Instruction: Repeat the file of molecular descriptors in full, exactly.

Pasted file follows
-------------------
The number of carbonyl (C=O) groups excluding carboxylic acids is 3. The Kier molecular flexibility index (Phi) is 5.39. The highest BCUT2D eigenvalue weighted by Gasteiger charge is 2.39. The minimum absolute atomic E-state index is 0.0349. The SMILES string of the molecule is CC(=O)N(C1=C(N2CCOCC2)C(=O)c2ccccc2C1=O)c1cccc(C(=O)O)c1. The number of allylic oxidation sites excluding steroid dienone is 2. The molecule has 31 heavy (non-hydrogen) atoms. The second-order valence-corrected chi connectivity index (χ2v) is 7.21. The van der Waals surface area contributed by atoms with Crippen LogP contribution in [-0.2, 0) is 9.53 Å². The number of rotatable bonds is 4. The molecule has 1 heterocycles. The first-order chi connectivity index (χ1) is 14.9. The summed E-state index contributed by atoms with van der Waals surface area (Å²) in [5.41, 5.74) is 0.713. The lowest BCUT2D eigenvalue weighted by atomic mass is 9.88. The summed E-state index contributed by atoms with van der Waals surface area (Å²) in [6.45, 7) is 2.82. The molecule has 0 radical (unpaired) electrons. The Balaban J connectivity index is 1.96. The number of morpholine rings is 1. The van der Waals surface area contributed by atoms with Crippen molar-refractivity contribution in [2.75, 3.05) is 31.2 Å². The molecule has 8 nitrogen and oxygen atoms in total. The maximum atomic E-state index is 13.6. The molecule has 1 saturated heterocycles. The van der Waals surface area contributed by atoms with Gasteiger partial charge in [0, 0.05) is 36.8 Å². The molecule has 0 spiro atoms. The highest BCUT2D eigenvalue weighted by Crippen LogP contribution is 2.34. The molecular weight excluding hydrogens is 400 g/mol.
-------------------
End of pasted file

The number of carbonyl (C=O) groups excluding carboxylic acids is 3. The Kier molecular flexibility index (Phi) is 5.39. The highest BCUT2D eigenvalue weighted by Gasteiger charge is 2.39. The minimum absolute atomic E-state index is 0.0349. The SMILES string of the molecule is CC(=O)N(C1=C(N2CCOCC2)C(=O)c2ccccc2C1=O)c1cccc(C(=O)O)c1. The number of allylic oxidation sites excluding steroid dienone is 2. The molecule has 31 heavy (non-hydrogen) atoms. The second-order valence-corrected chi connectivity index (χ2v) is 7.21. The van der Waals surface area contributed by atoms with Crippen LogP contribution in [-0.2, 0) is 9.53 Å². The number of rotatable bonds is 4. The molecule has 1 heterocycles. The first-order chi connectivity index (χ1) is 14.9. The summed E-state index contributed by atoms with van der Waals surface area (Å²) in [5.41, 5.74) is 0.713. The lowest BCUT2D eigenvalue weighted by atomic mass is 9.88. The summed E-state index contributed by atoms with van der Waals surface area (Å²) in [6.45, 7) is 2.82. The molecule has 0 radical (unpaired) electrons. The Balaban J connectivity index is 1.96. The number of morpholine rings is 1. The van der Waals surface area contributed by atoms with Crippen molar-refractivity contribution in [2.75, 3.05) is 31.2 Å². The molecule has 8 nitrogen and oxygen atoms in total. The maximum atomic E-state index is 13.6. The molecule has 1 saturated heterocycles. The van der Waals surface area contributed by atoms with Gasteiger partial charge in [0, 0.05) is 36.8 Å². The molecule has 0 spiro atoms. The highest BCUT2D eigenvalue weighted by Crippen LogP contribution is 2.34. The molecular weight excluding hydrogens is 400 g/mol.